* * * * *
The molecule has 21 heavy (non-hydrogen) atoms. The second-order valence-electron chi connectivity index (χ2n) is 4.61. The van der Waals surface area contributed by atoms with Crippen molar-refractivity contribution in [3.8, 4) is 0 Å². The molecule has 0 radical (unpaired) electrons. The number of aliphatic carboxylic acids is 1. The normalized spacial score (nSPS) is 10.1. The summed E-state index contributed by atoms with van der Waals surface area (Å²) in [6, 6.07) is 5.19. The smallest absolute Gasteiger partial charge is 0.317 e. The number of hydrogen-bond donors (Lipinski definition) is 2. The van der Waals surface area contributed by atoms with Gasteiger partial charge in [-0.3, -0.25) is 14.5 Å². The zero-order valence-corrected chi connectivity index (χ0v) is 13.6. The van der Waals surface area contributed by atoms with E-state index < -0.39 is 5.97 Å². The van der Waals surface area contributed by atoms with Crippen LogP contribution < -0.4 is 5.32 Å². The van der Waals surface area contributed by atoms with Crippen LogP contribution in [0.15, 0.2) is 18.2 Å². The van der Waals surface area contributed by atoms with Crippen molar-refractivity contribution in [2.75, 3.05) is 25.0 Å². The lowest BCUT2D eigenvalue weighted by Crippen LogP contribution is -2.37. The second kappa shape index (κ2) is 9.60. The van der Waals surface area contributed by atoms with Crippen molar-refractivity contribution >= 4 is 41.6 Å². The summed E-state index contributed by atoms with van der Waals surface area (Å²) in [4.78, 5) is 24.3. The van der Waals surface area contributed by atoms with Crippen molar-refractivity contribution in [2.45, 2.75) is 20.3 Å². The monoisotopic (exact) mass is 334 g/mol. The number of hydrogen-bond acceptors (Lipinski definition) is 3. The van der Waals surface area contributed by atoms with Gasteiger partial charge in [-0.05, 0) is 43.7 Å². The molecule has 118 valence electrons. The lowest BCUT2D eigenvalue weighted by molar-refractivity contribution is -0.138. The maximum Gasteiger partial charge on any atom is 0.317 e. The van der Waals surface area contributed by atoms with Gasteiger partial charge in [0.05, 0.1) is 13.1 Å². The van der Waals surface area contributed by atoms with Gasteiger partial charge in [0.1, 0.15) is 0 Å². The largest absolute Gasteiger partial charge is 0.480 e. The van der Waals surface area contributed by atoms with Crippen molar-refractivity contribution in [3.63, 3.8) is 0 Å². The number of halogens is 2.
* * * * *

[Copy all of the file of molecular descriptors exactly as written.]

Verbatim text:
The molecule has 21 heavy (non-hydrogen) atoms. The second-order valence-electron chi connectivity index (χ2n) is 4.61. The van der Waals surface area contributed by atoms with Crippen molar-refractivity contribution in [3.8, 4) is 0 Å². The molecule has 0 radical (unpaired) electrons. The number of aliphatic carboxylic acids is 1. The normalized spacial score (nSPS) is 10.1. The summed E-state index contributed by atoms with van der Waals surface area (Å²) in [6, 6.07) is 5.19. The smallest absolute Gasteiger partial charge is 0.317 e. The number of hydrogen-bond donors (Lipinski definition) is 2. The van der Waals surface area contributed by atoms with Gasteiger partial charge in [-0.3, -0.25) is 14.5 Å². The zero-order valence-corrected chi connectivity index (χ0v) is 13.6. The van der Waals surface area contributed by atoms with E-state index < -0.39 is 5.97 Å². The van der Waals surface area contributed by atoms with Crippen LogP contribution < -0.4 is 5.32 Å². The van der Waals surface area contributed by atoms with Crippen LogP contribution in [0.15, 0.2) is 18.2 Å². The van der Waals surface area contributed by atoms with Crippen molar-refractivity contribution in [2.75, 3.05) is 25.0 Å². The lowest BCUT2D eigenvalue weighted by Crippen LogP contribution is -2.37. The second kappa shape index (κ2) is 9.60. The van der Waals surface area contributed by atoms with Crippen molar-refractivity contribution >= 4 is 41.6 Å². The summed E-state index contributed by atoms with van der Waals surface area (Å²) in [4.78, 5) is 24.3. The van der Waals surface area contributed by atoms with Crippen molar-refractivity contribution in [2.45, 2.75) is 20.3 Å². The monoisotopic (exact) mass is 334 g/mol. The number of hydrogen-bond acceptors (Lipinski definition) is 3. The van der Waals surface area contributed by atoms with Gasteiger partial charge in [-0.05, 0) is 43.7 Å². The molecule has 118 valence electrons. The lowest BCUT2D eigenvalue weighted by molar-refractivity contribution is -0.138. The maximum Gasteiger partial charge on any atom is 0.317 e. The van der Waals surface area contributed by atoms with Gasteiger partial charge in [0.05, 0.1) is 13.1 Å². The van der Waals surface area contributed by atoms with Gasteiger partial charge in [0.1, 0.15) is 0 Å². The largest absolute Gasteiger partial charge is 0.480 e. The van der Waals surface area contributed by atoms with Crippen molar-refractivity contribution in [3.63, 3.8) is 0 Å². The number of halogens is 2.